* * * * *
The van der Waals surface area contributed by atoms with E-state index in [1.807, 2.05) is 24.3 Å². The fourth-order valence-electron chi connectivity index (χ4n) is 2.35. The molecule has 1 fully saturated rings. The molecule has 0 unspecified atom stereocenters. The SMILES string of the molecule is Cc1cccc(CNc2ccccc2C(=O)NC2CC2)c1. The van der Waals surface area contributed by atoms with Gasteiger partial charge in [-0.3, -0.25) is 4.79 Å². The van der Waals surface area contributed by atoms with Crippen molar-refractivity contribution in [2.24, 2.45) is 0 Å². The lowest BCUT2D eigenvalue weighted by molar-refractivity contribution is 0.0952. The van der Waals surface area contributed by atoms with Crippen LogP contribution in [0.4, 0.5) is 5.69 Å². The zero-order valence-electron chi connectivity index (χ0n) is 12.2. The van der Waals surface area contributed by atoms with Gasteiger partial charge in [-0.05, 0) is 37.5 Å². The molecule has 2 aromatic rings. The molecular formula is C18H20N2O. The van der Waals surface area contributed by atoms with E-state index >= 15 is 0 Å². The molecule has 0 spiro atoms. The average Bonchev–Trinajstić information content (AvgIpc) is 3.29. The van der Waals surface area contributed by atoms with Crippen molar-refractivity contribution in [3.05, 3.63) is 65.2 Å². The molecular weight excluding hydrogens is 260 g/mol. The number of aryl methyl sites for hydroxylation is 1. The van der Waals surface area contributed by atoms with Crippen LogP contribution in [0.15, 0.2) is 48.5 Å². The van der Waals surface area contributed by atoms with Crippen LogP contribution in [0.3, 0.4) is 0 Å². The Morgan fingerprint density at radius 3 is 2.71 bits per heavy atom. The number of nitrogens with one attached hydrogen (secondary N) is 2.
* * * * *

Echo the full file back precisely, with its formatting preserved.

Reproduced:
The van der Waals surface area contributed by atoms with E-state index in [1.807, 2.05) is 24.3 Å². The fourth-order valence-electron chi connectivity index (χ4n) is 2.35. The molecule has 1 fully saturated rings. The molecule has 0 unspecified atom stereocenters. The SMILES string of the molecule is Cc1cccc(CNc2ccccc2C(=O)NC2CC2)c1. The van der Waals surface area contributed by atoms with Gasteiger partial charge in [-0.3, -0.25) is 4.79 Å². The van der Waals surface area contributed by atoms with Crippen molar-refractivity contribution in [2.24, 2.45) is 0 Å². The lowest BCUT2D eigenvalue weighted by molar-refractivity contribution is 0.0952. The van der Waals surface area contributed by atoms with Crippen LogP contribution in [0.4, 0.5) is 5.69 Å². The zero-order valence-electron chi connectivity index (χ0n) is 12.2. The van der Waals surface area contributed by atoms with Gasteiger partial charge in [-0.05, 0) is 37.5 Å². The molecule has 2 aromatic rings. The molecular formula is C18H20N2O. The van der Waals surface area contributed by atoms with E-state index >= 15 is 0 Å². The molecule has 0 spiro atoms. The average Bonchev–Trinajstić information content (AvgIpc) is 3.29. The van der Waals surface area contributed by atoms with Crippen molar-refractivity contribution in [3.05, 3.63) is 65.2 Å². The molecular weight excluding hydrogens is 260 g/mol. The number of aryl methyl sites for hydroxylation is 1. The van der Waals surface area contributed by atoms with Crippen LogP contribution in [0.15, 0.2) is 48.5 Å². The van der Waals surface area contributed by atoms with Crippen LogP contribution in [0.3, 0.4) is 0 Å². The Morgan fingerprint density at radius 3 is 2.71 bits per heavy atom. The number of nitrogens with one attached hydrogen (secondary N) is 2.